Which disorders predispose to black and brown pigment gallstones?

Updated: Apr 01, 2019
  • Author: Douglas M Heuman, MD, FACP, FACG, AGAF; Chief Editor: BS Anand, MD  more...
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Answer

Black pigment gallstones occur disproportionately in individuals with high heme turnover. Disorders of hemolysis associated with pigment gallstones include sickle cell anemia, hereditary spherocytosis, and beta-thalassemia. In cirrhosis, portal hypertension leads to splenomegaly. This, in turn, causes red cell sequestration, leading to a modest increase in hemoglobin turnover. About half of all cirrhotic patients have pigment gallstones.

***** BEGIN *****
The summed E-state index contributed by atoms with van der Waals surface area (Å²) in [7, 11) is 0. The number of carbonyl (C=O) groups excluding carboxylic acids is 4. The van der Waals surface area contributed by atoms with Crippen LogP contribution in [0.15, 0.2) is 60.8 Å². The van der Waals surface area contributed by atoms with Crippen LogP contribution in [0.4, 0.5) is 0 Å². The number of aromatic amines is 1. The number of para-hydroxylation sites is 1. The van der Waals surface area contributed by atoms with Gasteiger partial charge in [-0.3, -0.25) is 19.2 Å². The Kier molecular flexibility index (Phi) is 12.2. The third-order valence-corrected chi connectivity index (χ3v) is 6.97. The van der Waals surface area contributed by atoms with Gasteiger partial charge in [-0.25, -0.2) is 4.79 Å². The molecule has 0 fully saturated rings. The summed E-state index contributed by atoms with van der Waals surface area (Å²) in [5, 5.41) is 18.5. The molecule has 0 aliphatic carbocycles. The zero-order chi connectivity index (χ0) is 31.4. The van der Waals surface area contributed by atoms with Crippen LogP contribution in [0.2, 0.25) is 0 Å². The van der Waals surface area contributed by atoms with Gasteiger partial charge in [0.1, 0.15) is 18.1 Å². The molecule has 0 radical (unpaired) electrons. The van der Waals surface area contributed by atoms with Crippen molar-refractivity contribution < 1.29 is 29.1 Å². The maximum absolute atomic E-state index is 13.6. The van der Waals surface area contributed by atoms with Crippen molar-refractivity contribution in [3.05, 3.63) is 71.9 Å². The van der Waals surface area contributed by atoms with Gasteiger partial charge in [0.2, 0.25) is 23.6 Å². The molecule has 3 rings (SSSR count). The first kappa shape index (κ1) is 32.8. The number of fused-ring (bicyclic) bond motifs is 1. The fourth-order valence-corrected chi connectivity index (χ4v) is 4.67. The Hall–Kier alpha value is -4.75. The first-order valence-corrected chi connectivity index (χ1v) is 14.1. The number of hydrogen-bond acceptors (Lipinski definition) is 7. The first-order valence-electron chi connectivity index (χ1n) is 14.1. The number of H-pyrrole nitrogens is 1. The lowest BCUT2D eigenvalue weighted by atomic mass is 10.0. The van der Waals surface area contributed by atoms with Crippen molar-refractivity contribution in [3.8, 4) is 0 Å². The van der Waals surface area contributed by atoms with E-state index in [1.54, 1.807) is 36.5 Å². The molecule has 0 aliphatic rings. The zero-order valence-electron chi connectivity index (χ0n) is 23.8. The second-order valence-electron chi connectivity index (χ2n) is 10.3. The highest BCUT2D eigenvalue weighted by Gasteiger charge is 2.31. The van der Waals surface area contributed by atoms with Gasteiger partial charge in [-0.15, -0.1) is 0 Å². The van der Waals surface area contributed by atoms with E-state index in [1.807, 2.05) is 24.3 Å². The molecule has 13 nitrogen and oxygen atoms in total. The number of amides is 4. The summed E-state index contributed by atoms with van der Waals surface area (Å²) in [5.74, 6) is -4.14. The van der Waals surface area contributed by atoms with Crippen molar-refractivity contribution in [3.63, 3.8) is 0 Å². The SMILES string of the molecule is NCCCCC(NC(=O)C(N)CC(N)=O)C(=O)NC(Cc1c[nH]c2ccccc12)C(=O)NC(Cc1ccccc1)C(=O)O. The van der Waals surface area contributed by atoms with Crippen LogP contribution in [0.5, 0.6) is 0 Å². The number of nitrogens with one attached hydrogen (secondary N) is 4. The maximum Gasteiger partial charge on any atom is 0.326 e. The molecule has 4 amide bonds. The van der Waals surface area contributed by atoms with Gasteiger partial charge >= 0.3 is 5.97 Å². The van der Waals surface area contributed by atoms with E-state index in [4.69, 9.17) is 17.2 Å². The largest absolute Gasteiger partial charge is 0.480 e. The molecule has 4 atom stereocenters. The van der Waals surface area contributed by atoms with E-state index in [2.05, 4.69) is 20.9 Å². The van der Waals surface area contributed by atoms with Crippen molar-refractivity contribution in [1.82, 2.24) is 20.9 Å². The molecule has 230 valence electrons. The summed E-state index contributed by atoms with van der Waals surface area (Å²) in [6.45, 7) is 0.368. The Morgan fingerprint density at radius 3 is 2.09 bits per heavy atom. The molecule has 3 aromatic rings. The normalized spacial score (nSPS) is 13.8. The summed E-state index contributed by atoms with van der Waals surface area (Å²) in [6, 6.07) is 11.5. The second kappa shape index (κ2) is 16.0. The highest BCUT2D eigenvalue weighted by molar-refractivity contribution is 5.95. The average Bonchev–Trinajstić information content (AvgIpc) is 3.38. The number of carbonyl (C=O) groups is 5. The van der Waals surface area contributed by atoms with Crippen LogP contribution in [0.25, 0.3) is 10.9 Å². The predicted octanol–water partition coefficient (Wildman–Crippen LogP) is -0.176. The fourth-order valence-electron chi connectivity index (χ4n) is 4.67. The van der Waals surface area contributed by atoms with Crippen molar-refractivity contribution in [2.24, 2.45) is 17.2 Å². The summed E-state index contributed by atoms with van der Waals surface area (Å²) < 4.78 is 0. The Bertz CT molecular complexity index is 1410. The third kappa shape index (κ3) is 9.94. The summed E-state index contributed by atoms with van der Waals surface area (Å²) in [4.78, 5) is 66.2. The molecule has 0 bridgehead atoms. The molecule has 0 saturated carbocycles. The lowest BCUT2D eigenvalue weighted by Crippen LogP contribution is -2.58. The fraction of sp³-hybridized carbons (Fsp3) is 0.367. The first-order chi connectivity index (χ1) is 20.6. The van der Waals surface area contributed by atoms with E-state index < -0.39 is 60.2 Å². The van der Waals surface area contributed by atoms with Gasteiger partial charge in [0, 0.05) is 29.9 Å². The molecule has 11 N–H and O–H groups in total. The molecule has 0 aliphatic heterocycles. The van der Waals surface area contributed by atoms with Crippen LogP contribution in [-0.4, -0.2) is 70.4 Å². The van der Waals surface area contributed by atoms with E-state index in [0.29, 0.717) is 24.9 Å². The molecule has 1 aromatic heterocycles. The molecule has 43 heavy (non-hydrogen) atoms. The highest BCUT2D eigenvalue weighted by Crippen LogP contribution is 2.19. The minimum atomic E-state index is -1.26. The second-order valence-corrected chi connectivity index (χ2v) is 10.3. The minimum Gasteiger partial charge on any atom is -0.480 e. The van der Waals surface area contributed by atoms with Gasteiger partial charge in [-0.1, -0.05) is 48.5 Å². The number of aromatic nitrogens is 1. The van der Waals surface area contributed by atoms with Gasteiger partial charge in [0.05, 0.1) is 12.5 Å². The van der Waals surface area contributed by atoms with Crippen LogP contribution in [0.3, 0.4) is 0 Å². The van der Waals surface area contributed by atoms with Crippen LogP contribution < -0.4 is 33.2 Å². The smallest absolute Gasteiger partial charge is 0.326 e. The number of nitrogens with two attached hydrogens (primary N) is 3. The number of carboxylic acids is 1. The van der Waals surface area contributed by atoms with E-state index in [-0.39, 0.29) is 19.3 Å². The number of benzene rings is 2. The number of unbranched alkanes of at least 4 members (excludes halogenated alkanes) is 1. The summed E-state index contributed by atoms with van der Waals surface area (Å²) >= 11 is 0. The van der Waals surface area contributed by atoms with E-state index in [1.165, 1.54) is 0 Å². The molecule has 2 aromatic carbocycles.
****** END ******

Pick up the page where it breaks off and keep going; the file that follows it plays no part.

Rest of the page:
Prerequisites for the formation of brown pigment gallstones include intraductal stasis and chronic colonization of bile with bacteria. In the United States, this combination is most often encountered in patients with postsurgical biliary strictures or choledochal cysts.

In rice-growing regions of East Asia, infestation with biliary flukes may produce biliary strictures and predispose to formation of brown pigment stones throughout intrahepatic and extrahepatic bile ducts. This condition, termed hepatolithiasis, causes recurrent cholangitis and predisposes to biliary cirrhosis and cholangiocarcinoma.


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